Anti-bullying bill: Massachusetts takes a step further

Massachusetts has been attempting to address the growing problem of schoolyard bullying and cyber-bullying. In 2010, the state senate passed an anti-bullying and cyber-bullying law which closely followed the suicide of Phoebe Prince in South Hadley. The bill has recently been updated with amendments to increase protections for gay, lesbian, bisexual and transgender students and students with disabilities. This bill is a huge step forward for the state in a world where bullying takes place on many different arenas.

Massachusetts fights bullying

The bill contains several provisions that empower schools and urge them to take preventive measures. It also encourages school authorities to intervene when they notice a student being bullied or cyber-bullied. The state is making sure schools are following this anti-bullying bill.

An aspect of the bill that had been under fire by lawmakers for quite some time was the reporting requirements that the bill demanded. The bill requires school administrators to notify parents of victims and of perpetrators of incident and contact law enforcement, if criminal charges should be sought in a bid to answer the question as to how to stop cyber-bullying and bullying in schools. However, it is the requirement that the schools report cases of bullying to the state that has come in for some criticism. Some fear that this requirement might prevent school authorities from aggressively addressing bullying problems for fear of being penalized by what is happening in their schools.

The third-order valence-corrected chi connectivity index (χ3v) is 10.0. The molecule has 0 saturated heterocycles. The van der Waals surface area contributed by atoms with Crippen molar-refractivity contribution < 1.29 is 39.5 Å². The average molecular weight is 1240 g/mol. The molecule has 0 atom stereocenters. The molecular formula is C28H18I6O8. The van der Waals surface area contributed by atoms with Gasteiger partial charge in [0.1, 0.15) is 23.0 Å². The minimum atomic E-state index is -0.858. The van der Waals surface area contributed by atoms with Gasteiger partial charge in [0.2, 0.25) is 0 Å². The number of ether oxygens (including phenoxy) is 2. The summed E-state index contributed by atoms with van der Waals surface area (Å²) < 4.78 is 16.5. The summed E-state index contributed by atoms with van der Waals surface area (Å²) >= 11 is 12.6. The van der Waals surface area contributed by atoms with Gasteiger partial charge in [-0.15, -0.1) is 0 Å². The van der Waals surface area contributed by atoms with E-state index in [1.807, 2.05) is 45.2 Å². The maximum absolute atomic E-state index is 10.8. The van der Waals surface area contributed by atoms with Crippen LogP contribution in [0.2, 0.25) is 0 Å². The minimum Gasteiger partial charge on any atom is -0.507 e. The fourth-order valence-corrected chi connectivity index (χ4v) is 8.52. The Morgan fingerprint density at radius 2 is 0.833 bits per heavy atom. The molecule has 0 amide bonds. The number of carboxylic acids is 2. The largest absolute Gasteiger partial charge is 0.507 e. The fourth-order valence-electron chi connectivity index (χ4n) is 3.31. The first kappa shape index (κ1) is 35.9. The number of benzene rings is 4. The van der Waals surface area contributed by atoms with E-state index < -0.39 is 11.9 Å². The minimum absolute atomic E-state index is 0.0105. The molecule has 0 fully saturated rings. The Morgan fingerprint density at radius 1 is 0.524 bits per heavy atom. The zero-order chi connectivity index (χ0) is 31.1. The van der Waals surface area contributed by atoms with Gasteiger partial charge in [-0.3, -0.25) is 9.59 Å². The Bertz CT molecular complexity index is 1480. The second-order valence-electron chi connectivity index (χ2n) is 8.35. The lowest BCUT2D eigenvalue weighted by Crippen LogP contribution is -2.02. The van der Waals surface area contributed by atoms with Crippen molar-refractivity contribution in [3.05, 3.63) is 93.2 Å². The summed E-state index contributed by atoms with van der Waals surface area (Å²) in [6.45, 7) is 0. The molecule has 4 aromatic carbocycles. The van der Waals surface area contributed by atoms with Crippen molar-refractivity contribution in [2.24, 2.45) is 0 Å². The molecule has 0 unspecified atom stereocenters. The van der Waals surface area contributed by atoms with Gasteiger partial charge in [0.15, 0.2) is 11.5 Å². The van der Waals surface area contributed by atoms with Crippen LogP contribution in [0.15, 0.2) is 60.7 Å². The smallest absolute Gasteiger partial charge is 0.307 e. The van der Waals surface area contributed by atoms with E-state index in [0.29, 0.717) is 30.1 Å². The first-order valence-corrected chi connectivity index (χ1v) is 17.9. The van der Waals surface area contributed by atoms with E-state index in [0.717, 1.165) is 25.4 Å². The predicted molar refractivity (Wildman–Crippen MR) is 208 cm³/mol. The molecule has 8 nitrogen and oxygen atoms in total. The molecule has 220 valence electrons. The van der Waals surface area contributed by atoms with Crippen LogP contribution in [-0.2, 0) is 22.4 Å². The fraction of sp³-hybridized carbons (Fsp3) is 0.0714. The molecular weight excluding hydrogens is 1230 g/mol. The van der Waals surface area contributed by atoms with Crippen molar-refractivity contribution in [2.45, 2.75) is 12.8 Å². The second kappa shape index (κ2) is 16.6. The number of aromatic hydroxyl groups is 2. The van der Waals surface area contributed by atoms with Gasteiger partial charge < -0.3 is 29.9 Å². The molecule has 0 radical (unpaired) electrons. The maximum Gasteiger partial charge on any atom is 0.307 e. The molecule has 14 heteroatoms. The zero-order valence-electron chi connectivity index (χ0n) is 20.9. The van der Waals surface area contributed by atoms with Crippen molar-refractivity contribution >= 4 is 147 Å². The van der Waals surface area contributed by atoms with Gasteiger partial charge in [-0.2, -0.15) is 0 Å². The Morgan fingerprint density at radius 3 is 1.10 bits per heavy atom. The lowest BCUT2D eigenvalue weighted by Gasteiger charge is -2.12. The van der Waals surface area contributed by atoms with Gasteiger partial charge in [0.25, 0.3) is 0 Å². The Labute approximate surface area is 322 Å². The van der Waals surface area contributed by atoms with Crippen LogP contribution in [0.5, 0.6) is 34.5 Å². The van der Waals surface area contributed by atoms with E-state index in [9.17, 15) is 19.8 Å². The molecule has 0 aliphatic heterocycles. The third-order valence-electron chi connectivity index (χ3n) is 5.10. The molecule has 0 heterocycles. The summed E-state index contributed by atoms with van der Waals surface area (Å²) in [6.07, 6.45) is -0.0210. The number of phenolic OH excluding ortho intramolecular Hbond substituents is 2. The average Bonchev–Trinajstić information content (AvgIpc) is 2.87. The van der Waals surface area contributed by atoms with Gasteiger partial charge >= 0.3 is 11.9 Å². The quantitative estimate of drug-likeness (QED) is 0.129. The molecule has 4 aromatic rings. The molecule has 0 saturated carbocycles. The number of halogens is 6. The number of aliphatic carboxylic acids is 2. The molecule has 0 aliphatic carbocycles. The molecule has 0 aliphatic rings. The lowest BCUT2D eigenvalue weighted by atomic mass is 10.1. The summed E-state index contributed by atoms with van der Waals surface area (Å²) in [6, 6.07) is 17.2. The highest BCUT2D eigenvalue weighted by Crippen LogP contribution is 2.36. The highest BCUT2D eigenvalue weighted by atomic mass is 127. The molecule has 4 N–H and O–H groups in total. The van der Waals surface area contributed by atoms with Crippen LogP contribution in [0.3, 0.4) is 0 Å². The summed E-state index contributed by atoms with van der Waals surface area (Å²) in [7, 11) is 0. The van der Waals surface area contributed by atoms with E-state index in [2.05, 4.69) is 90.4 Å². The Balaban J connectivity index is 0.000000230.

The update

The new update answers all that. The state senate recognizes certain people in the society as more vulnerable and introduces a new reporting system. The update requires the state to build a new data collection system and a reporting mechanism in order to recognize new trends and take an action proactively.

Schools would be required to report bullying data annually to state education officials. The combined data would be passed on to the attorney general and lawmakers. The bill is now on its way to Massachusetts State Senate for approval.

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